2020.09.30 | By Jo Ann Cavallo
Inspired by Gregory Nagy’s playful experiment and thought-provoking introduction to the Odyssey, I’d like to join in the fun by responding to some of the points raised in his essay from the perspective of the Italian Renaissance romance epic.
If, as noted, it is not possible to delve deep into Odysseus’s story in the Odyssey without relating it to “the contrasting story of Achilles in the Homeric Iliad,” the situation repeats itself indefinitely as subsequent heroic characters act in ways that recall their commonalities and differences with respect to both of these Homeric protagonists. In particular, the inescapable juxtaposition of Achilles and Odysseus prompted me to think forward to episodes in which the knight Orlando (the Italian refashioning of the Frankish Roland) was explicitly measured against Odysseus in Matteo Maria Boiardo’s fifteenth-century Orlando Innamorato.
Boiardo’s early readers would have been familiar with Virgil’s example of developing a character in opposition to his Greek counterparts. While Odysseus had endangered his men by leading them inside Polyphemus’s cave, Aeneas prudently keeps his crew safe through his quick departure after happening upon the same coastline (Aeneid III). Indeed, Virgil made Odysseus look even more flawed by imagining that the Greek leader had uncaringly left behind a fellow Ithacan. The pious Aeneas, by contrast, takes his former enemy on board when the stranded man pleads to be rescued from the cyclopes. Boiardo revisits this setting in an adventure that separates his hero Orlando even further from Odysseus’s precedent (OI 1.6.24-36).
Whereas Odysseus needed the help of his companions to merely blind the drunken sleeping Polyphemus, Orlando fights a cyclops-like creature single-handedly using his opponent’s own weapons. Unable to gain victory by wielding the giant’s club, the quick-thinking knight grabs his nearby spear and lunges it into his single eye, thereby blinding and killing him in one fell swoop.
Yet it is not Orlando’s superior strength alone that distinguishes him from Odysseus, but rather his motivation and attitude. First of all, whereas Odysseus initially intruded into the cyclops’s private space and helped himself to his possessions, Orlando acts in self-defense against a giant who appropriated the knight’s sword and attacked him in a public space. Odysseus, after blinding Polyphemus, was stuck inside the cave until the cyclops himself removed the boulder, and the ruse he devised was to save himself as much as his men. By contrast, Orlando, after killing the cyclops and thus protecting future travelers from danger, approaches the cave with the sole intention of liberating those trapped inside, whose “loud laments, / words, wails, and cries” are coming “from down below” (OI 1.6.37). And lest readers think that the boulder Orlando removes from the cave’s entrance is of lesser size than the one used by Polyphemus, Boiardo specifies that it was a whopping ten feet by ten feet and one and a half feet thick.
Odysseus, although initially saving himself and his men by remaining anonymous and referring to himself as “nobody,” later boastfully proclaims his name and brings Polyphemus’s curse upon him. His urge to reveal his identity and thereby gain kleos causes undue grief, putting at risk his nostos and indirectly costing his companions their own. By contrast, at no point does Orlando draw attention to his identity in the episode. Boiardo seems to go out of his way to enforce anonymity through the speed with which he recounts the rescue and immediate dispersal in all directions of the freed captives: “The prisoners were freed at once, / and each one went anywhere he wished” (OI 1.6.38). The knight’s other-regarding action, undertaken as a matter of course without any need for recognition, is in contrast to the self-serving and questionable choices of his Homeric model.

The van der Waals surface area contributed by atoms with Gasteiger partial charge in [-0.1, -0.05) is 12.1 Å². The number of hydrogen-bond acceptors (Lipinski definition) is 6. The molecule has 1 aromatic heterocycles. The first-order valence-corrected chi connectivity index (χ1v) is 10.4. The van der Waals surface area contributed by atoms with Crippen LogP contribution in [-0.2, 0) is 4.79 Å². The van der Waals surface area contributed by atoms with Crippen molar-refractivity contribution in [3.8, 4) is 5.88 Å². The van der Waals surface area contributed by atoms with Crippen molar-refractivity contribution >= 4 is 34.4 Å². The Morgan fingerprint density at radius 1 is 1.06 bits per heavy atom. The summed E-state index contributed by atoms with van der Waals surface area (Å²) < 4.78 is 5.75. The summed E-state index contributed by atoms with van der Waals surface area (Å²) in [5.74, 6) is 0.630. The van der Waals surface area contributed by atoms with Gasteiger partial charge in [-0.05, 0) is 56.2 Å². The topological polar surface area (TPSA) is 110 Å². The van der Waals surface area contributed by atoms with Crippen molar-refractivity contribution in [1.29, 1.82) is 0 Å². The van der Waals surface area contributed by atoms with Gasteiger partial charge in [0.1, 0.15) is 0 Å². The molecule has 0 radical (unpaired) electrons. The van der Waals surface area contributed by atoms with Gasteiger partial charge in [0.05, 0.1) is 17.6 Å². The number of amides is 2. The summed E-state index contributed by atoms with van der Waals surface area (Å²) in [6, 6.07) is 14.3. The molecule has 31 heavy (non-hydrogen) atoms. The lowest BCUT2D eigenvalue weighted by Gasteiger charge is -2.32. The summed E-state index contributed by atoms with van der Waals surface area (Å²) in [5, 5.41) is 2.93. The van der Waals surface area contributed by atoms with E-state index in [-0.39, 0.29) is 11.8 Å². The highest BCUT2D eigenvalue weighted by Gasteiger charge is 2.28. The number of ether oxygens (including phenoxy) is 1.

Although in this case Orlando exhibits greater virtue and valor than Odysseus, he does not always fare so well. Shortly after this successful adventure, the Frankish paladin comes upon another perilous site and falls into a trap from which he cannot free either himself or others. Waiting nearby is the Circe-like fairy Dragontina who invites everyone who approaches to drink a cup of liquid that renders them both oblivious to their own selves and utterly enamored of her. Upon tasting the potion, Orlando immediately joins the ranks of the other mindless victims (“smemorati”; OI 1.9.74) who are deprived of their intellect (literally, “fuora d’intelletto”; OI 1.9.67).
One could argue that Odysseus was able to avoid the sirens, leave Circe of his own free will, and even turn down Calypso’s offer of immortality because his ultimate goal was to return to his beloved wife and his home. In Virgil’s refashioning of such seductive predicaments, Aeneas abandons the Carthaginian queen Dido to found a new homeland in Rome where a future wife is destined for him. Boiardo’s Orlando, on the other hand, has deserted his wife and Charlemagne’s court in order to search for Angelica of Cathay after falling head over heels in love with the enchanting princess at first sight. Indeed, it is just when “in his mind it seemed as if / he’d won the maid and she was his” (OI 1.6.43) that he comes across Dragontina and her crystal chalice. Having already abandoned his faculty of reason to pursue a passion-driven illusion, Orlando unhesitatingly accepts the fairy’s invitation to drink and as a result forgets not only his love for Angelica, but also his duty to Charlemagne, his entire past, and his very identity. Without his memory or sense of self, Orlando cannot escape of his own accord.